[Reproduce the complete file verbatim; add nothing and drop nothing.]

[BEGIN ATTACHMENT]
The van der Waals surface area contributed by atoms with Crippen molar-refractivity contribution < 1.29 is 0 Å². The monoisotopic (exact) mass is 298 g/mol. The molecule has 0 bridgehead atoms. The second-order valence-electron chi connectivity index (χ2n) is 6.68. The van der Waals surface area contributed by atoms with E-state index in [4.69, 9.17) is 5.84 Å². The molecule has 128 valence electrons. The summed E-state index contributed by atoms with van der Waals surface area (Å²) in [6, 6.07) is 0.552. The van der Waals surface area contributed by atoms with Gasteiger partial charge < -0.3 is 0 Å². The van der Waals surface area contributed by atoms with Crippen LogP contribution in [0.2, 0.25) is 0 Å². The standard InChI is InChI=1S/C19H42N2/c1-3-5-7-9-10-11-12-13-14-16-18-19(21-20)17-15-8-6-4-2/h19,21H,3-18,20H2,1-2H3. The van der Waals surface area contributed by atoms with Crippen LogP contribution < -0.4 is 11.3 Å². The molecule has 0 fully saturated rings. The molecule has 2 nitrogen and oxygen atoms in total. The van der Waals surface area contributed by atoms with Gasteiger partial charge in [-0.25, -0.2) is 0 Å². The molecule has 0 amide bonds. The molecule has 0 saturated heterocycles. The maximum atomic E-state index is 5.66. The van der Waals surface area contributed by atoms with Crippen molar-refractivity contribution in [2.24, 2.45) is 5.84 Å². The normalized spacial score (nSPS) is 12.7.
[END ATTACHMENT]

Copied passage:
The van der Waals surface area contributed by atoms with Crippen molar-refractivity contribution < 1.29 is 0 Å². The monoisotopic (exact) mass is 298 g/mol. The molecule has 0 bridgehead atoms. The second-order valence-electron chi connectivity index (χ2n) is 6.68. The van der Waals surface area contributed by atoms with E-state index in [4.69, 9.17) is 5.84 Å². The molecule has 128 valence electrons. The summed E-state index contributed by atoms with van der Waals surface area (Å²) in [6, 6.07) is 0.552. The van der Waals surface area contributed by atoms with Gasteiger partial charge < -0.3 is 0 Å². The van der Waals surface area contributed by atoms with Crippen LogP contribution in [0.2, 0.25) is 0 Å². The standard InChI is InChI=1S/C19H42N2/c1-3-5-7-9-10-11-12-13-14-16-18-19(21-20)17-15-8-6-4-2/h19,21H,3-18,20H2,1-2H3. The van der Waals surface area contributed by atoms with Crippen LogP contribution < -0.4 is 11.3 Å². The molecule has 0 fully saturated rings. The molecule has 2 nitrogen and oxygen atoms in total. The van der Waals surface area contributed by atoms with Gasteiger partial charge in [-0.25, -0.2) is 0 Å². The molecule has 0 amide bonds. The molecule has 0 saturated heterocycles. The maximum atomic E-state index is 5.66. The van der Waals surface area contributed by atoms with Crippen molar-refractivity contribution in [2.24, 2.45) is 5.84 Å². The normalized spacial score (nSPS) is 12.7.